In February 2000, Paulson gave Pottenger his performance review for 1999. Pottenger received an MR- rating. In the Potlatch rating system, MR+ means that the individual has more than met the requirements of the job. MR means that the individual has fully met the requirements of the job. MR- means that there is some reason for concern. MM means that the individual has met the minimum requirements for the job. Out of twelve managers listed in Potlatch's records that year, two received MR+ ratings, six received MR ratings, three received MR- ratings, and one received an MM rating. On the review form, Paulson characterized Pottenger's strengths as "smart," "knows business," "loyal to Potlatch," "technical knowledge," "enthusiastic leader," and "wants Potlatch to succeed." He also wrote the following under areas for improvement: "break victim mentality in IPPD," "be a strong leader in stopping the `mill town' mentality in Lewiston," "set higher expectations for people," and "think in terms of opportunities and develop change strategies to get there."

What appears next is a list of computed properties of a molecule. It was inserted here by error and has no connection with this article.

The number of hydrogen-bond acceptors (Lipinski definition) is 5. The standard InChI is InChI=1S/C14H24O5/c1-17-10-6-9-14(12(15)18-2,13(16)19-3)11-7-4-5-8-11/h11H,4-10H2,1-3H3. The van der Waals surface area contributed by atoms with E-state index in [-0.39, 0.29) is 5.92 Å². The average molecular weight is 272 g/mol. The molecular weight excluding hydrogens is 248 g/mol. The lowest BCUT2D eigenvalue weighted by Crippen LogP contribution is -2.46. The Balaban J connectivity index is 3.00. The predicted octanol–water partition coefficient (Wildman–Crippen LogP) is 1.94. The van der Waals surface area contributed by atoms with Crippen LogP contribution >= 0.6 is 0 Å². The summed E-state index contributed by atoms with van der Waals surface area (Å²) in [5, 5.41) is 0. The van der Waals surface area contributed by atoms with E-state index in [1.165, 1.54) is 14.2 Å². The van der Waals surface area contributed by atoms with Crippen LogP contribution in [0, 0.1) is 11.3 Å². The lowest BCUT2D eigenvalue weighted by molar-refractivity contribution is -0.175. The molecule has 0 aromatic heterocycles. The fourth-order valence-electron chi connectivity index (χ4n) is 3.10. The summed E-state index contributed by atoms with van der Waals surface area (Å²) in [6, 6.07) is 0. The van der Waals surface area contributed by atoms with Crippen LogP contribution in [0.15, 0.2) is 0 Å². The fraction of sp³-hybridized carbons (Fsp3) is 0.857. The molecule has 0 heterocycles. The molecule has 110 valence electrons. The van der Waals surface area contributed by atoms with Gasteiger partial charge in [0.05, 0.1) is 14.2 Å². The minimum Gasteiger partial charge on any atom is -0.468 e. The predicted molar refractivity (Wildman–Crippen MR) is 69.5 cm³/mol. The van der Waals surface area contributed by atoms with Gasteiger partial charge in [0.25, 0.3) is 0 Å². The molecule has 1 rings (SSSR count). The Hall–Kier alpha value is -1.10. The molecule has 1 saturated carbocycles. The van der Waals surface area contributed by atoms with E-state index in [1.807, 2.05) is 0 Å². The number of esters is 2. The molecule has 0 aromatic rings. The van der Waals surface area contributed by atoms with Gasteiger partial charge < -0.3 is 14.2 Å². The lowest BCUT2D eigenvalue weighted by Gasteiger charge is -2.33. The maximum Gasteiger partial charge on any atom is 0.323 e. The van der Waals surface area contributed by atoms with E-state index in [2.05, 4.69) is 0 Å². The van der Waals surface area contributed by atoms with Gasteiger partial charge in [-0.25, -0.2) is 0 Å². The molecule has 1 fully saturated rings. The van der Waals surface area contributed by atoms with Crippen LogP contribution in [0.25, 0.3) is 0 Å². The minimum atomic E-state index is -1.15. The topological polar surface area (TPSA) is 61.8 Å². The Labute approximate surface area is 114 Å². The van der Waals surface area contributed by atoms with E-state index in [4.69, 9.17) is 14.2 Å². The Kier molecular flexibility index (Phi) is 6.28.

In March 2000, the Potlatch management committee, which included Pottenger, met to discuss cost-cutting strategies. Because the company was in financial trouble, the committee members made a commitment to each other to eliminate "deadwood," and to do so quickly. At the end of March, the committee distributed a memo announcing that the company was embarking on a course of significant change in response to poor earnings. The changes included a wide array of cost-cutting measures (including cuts in travel, mail, cell phone, and trade association expenses). The memo also announced that over the next two months the committee would be "evaluating where to make significant reductions in the number of salaried positions."
The management committee met again on April 12, 2000, to discuss the company's plan for a reduction in force. During the day, Paulson and Siegel (Potlatch's CEO) met separately from the committee for 10-15 minutes to discuss Pottenger. Paulson described his concerns that Pottenger was not capable of bringing about real and significant change in the Lewiston operation. At their meeting, Paulson and Siegel decided to fire Pottenger.